The number of junior lawyers, and the kinds of tasks they perform, will look vastly different as artifical intelligence makes its away into the data-rich legal industry.

That’s a key finding a report released last week from international law firm Herbert Smith Freehills which argues AI is set to shake up the profession.

It follows a 2016 prediction from The Boston Consulting Group that half of the work performed today by junior lawyers could soon be carried out by machines.

The report, Artificial Intelligence: The client perspective, compiles the views of senior clients – including general counsels, chief operating officers and strategy directors – from 22 leading international companies from a wide range of industries, including the financial, insurance, real estate and consumer goods sectors.

It highlights that machine learning and natural language processing are already impacting the legal sector. Looking to the future, the report argues AI — when implemented properly — can improve client relationships by reducing the total cost of the legal function through increased efficiencies, better risk management and better legal team performance.

“Artificial intelligence is advancing rapidly and is changing the way law firms do business, the way we interact with clients and ultimately, the way we think,” said Mark Rigotti, CEO, HSF.

“The traditional model for delivering legal services is being redefined and clients expect their law firms to deliver more value. At Herbert Smith Freehills providing legal services aligned with legal technology solutions, remains at the heart of our innovation agenda.”

As with most AI applications in professional services, the technology is being pitched as a way to augment human intelligence, freeing lawyers up to spend more time on higher value problems.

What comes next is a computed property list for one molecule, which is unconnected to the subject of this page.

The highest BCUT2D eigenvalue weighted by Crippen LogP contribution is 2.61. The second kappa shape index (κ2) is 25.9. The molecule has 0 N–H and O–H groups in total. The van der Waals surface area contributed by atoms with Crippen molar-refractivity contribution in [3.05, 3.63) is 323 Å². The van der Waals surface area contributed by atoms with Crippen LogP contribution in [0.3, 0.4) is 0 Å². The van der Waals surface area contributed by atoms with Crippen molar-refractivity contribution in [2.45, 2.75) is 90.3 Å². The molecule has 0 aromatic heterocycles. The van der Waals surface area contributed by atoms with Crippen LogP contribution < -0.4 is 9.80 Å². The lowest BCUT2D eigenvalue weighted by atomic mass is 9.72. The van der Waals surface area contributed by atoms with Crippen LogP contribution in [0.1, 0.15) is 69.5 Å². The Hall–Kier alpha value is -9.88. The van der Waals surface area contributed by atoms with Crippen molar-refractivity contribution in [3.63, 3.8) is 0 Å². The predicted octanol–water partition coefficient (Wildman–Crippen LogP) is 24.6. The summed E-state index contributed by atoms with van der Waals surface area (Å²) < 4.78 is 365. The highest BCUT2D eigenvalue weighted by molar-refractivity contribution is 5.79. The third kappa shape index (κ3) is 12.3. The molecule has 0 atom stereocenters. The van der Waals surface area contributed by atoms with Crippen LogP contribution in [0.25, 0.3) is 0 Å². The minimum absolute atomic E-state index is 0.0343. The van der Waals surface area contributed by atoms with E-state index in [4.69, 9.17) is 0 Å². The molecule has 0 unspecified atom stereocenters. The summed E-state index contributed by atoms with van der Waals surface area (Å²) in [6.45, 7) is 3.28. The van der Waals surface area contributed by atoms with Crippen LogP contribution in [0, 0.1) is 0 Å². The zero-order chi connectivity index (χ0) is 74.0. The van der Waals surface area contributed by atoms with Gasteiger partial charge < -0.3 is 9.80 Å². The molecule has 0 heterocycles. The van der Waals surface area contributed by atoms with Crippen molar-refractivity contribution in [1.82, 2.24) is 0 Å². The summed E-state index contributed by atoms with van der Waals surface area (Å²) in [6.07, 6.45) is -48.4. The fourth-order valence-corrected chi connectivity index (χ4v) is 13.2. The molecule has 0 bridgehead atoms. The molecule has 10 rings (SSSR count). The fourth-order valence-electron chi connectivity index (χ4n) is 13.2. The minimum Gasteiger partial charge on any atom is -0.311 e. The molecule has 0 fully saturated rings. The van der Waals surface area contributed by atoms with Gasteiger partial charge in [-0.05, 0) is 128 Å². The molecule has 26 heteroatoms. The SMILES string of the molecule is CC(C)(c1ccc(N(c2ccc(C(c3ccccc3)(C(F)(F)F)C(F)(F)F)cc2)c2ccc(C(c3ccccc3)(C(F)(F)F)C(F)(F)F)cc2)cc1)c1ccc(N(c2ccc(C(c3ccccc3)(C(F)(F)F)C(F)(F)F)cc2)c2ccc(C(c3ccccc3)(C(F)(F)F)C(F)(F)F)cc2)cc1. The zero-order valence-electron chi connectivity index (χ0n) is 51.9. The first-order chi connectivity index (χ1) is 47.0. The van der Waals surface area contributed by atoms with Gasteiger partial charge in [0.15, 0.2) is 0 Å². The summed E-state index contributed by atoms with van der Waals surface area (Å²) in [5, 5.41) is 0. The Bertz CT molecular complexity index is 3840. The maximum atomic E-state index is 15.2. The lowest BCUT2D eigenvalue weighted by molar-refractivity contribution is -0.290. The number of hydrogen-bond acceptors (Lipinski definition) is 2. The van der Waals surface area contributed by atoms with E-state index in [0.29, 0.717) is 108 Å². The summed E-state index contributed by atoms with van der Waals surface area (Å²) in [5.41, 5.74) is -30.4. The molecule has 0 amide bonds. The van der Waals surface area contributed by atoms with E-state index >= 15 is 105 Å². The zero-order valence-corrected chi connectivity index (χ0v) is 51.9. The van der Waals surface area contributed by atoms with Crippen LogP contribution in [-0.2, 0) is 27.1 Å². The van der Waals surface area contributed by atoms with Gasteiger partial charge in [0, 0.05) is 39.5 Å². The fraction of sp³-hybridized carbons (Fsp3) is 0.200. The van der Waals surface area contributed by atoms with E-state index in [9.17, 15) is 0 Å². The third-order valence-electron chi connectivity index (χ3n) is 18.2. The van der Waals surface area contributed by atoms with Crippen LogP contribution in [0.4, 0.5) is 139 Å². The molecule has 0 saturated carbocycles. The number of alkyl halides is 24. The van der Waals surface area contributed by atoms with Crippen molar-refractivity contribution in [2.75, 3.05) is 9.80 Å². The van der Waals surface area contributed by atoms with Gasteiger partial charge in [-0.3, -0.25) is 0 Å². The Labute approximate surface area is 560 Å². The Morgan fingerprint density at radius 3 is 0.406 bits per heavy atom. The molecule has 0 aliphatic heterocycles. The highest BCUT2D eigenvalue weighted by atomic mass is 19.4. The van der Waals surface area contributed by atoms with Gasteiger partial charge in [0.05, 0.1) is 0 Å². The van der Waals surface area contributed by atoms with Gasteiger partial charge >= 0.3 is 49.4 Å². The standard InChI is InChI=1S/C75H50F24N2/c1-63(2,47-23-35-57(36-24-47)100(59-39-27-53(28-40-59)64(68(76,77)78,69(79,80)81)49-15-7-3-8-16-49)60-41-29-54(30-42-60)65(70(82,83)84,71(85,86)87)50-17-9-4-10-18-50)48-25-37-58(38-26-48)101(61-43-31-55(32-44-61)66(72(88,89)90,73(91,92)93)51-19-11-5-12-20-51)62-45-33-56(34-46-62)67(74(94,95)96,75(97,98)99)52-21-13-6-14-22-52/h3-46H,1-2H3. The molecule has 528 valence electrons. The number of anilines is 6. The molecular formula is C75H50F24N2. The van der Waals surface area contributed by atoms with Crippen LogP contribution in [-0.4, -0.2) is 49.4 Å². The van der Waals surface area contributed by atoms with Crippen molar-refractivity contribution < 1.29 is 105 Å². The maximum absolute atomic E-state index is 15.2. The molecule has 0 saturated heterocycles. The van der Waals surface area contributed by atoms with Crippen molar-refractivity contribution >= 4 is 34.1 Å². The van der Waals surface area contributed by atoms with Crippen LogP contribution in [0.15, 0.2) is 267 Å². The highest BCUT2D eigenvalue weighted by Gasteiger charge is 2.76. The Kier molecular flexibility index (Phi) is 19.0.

“Rather than technology replacing lawyers, it can make them more productive,” the report states.

“Clients’ demand for reassurance that an experienced senior lawyer is ultimately behind every major project is still strong. But at the same time, they are pushing back on the idea of continuing to pay for less sophisticated, manual tasks when technological solutions are available,” the report states.

The report argues there will be fewer trainees, but those in the job will spend more time with senior lawyers.

“Expectations are that going forward junior lawyers will have more time with senior lawyers to enhance their development and do more of the intellectual brain-work on a matter,” the report states.

This is likely to change the organisational structure of firms.

“AI-equipped legal providers will look differently to traditional firms, with their pyramid-shaped hierarchies. With fewer trainees performing the repetitive work now done by machine, firms may take on more of a diamond shape, with specialist employees – legal and non-legal – bulking up the middle.

“This talent pool will contribute enormously to a firm’s ability to develop alternative service offerings: legal project management, secondments and consultancy-style support to clients. Law firms might also be structured as intersecting circles, with lawyers collaborating internally within sector-specific groups that can offer a wide range of services.”

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